9.99 In Stock
A revelatory short memoir from the bestselling author of A Tale for the Time Being and Zen Buddhist priest Ruth Ozeki about how her face has shaped and been shaped by her life.
What did your face look like before your parents were born? In The Face: A Time Code, bestselling author and Zen Buddhist priest Ruth Ozeki recounts, in moment-to-moment detail, a profound encounter with memory and the mirror. According to ancient Zen tradition, "your face before your parents were born" is your original face. Who are you? What is your true self? What is your identity before or beyond the dualistic distinctions, like father/mother and good/evil, that come to define us?
With these questions in mind, Ozeki challenges herself to spend three hours gazing into her own reflection, recording her thoughts, and noticing every possible detail. Those solitary hours open up a lifetime's worth of meditations on race, aging, family, death, the body, self doubt, and, finally, acceptance. In this lyrical short memoir, Ozeki calls on her experience of growing up in the wake of World War II as a half-Japanese, half-Caucasian American; of having a public face as an author; of studying the intricate art of the Japanese Noh mask; of being ordained as a Zen Buddhist priest; and of her own and her parents' aging, to paint a rich, intimate and utterly unique portrait of a life as told through a face.
Praise for Ruth Ozeki
"Ozeki is one of my favorite novelists....bewitching, intelligent, hilarious, and heartbreaking, often on the same page."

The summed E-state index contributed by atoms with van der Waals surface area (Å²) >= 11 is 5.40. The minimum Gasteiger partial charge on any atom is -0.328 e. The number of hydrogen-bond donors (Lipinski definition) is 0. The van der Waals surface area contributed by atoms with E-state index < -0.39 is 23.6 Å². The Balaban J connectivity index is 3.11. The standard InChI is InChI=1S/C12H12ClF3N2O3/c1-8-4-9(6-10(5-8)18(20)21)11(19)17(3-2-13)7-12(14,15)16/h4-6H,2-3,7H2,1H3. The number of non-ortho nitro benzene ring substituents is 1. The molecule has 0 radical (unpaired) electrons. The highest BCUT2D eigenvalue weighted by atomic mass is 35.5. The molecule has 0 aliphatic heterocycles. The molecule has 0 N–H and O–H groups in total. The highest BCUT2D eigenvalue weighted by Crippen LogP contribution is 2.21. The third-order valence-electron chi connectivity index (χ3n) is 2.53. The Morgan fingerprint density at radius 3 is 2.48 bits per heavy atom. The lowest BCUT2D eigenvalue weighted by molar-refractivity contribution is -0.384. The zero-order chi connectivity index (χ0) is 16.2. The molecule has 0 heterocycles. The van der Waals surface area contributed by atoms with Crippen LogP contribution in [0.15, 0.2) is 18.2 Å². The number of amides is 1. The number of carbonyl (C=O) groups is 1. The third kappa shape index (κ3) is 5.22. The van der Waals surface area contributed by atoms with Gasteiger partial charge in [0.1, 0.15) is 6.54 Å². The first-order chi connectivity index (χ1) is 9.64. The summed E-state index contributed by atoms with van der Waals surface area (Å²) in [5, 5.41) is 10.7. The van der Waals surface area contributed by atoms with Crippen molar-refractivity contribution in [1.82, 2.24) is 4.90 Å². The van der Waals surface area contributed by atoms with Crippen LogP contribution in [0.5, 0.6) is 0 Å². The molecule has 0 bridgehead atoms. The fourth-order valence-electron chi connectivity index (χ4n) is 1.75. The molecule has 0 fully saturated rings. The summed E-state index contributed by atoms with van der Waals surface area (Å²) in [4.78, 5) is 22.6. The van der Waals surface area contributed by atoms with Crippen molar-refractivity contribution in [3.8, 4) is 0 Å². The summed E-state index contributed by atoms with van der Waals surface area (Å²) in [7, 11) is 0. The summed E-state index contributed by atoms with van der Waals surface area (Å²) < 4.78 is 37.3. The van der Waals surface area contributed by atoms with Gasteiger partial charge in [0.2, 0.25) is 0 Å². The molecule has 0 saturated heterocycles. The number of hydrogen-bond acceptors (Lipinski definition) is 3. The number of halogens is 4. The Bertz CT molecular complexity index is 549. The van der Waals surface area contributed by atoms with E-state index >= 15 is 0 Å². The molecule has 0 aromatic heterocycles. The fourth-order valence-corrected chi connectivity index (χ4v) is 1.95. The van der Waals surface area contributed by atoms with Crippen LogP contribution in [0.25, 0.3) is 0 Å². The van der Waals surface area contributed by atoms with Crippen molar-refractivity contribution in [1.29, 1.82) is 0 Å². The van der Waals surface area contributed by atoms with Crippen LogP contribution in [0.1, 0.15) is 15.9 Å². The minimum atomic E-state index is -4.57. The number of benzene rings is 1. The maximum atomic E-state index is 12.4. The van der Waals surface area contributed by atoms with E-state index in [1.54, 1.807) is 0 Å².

--Junot Díaz, Pulitzer Prize winner and author of This Is How You Lose Her
"Ozeki joins the constellation of such environmentally aware writers as Barbara Kingsolver, Annie Proulx, and Margaret Atwood."
"A careful, considerate writer."
|Sold by:||Barnes & Noble|
|File size:||703 KB|
About the Author
Ruth Ozeki is a novelist, filmmaker, and Zen Buddhist priest. Her first two novels, My Year of Meats (1998) and All Over Creation (2003), have been translated into eleven languages and published in fourteen countries. Her most recent work, A Tale for the Time-Being (2013), won the LA Times book prize, was shortlisted for the Man Booker Prize and the National Book Critic's Circle Award, and has been published in over thirty countries. Ruth's documentary and dramatic independent films, including Halving the Bones, have been shown on PBS, at the Sundance Film Festival, and at colleges and universities across the country.
A longtime Buddhist practitioner, Ruth was ordained in 2010 and is affiliated with the Brooklyn Zen Center and the Everyday Zen Foundation. She lives in British Columbia and New York City, and is currently the Elizabeth Drew Professor of Creative Writing at Smith College.